- Many brands have reached out to HTC to start building applications for Vive. All the big car companies, including Mercedes, want to use the Vive to create immersive virtual reality experiences for their customers, but plenty of other huge companies, like Nike and Coca-Cola, are also getting involved early.
- HTC and Valve will soon announce the PC requirements for the Vive, but both companies want to offer this experience to as many people as possible. So as HTC and Valve work on lessening the requirements for Vive to work — it’s mainly about having a capable graphics processor — Gattis insists Vive will work on Windows PC, Linux, and Mac.
The biggest takeaway from my talk with Gattis, however, was that Vive’s potential is almost limitless.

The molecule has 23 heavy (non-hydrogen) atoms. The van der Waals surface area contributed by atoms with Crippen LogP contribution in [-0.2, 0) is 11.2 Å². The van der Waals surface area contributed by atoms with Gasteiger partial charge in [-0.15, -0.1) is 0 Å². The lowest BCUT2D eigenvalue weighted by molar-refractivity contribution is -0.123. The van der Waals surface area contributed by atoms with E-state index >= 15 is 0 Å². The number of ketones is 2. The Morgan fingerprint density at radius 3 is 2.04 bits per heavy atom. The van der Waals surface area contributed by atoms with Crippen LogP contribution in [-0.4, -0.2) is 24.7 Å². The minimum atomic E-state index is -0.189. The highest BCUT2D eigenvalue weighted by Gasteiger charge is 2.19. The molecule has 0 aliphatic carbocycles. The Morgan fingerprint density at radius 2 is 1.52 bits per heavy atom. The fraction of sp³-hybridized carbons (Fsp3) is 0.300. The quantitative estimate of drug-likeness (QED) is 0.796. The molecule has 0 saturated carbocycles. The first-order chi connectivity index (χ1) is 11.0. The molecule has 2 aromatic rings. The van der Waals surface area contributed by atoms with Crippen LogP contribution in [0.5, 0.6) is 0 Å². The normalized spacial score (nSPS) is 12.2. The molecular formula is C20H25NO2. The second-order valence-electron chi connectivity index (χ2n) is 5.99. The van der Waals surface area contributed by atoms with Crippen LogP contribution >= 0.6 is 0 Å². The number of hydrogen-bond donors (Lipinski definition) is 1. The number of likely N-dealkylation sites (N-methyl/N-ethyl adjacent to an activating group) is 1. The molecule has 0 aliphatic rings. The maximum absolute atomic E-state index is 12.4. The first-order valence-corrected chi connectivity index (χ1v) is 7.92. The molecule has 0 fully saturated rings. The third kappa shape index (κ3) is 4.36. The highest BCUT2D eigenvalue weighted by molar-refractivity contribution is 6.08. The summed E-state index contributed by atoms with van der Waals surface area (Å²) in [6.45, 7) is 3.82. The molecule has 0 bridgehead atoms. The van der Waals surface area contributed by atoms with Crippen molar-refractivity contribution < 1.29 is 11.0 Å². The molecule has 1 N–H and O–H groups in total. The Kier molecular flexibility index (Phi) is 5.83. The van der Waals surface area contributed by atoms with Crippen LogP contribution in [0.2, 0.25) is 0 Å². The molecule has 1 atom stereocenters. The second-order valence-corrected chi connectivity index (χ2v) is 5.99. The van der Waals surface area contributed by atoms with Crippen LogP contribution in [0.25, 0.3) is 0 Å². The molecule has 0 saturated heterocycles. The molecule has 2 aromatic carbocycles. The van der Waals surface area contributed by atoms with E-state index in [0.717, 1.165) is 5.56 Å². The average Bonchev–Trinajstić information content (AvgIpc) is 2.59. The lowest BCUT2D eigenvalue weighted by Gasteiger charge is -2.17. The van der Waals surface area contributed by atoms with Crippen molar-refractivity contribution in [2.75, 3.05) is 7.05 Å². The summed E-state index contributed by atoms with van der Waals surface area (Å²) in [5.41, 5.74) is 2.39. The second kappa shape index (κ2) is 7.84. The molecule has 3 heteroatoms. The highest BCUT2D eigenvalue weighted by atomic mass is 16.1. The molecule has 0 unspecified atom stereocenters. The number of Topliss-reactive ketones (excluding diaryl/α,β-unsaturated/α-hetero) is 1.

Virtual reality experiences, or the ability to transport a person to any place at any time to experience anything you could dream of, have tons of applications in almost every major industry you can think of.
Kids love visuals, and with virtual reality, you can take them on a field trip without ever leaving the classroom. You can also teach them things like animals, biology, and history, just by taking them to those places in virtual settings.
Games are a popular application for virtual reality, but imagine being able to sit courtside at a Los Angeles Lakers game without needing to visit the Staples Center. Imagine being able to watch a live concert, in perfect 3D, without needing to stand in a mob of people.
Doctors, researchers, and patients can learn more about the human body, particularly with regards to conditions and treatments, to improve internal practices and patient care. Plus, spending time in virtual reality I imagine is extremely therapeutic; for a period of time, you forget you’re in the real world, and that immersion is helpful as a means of distraction.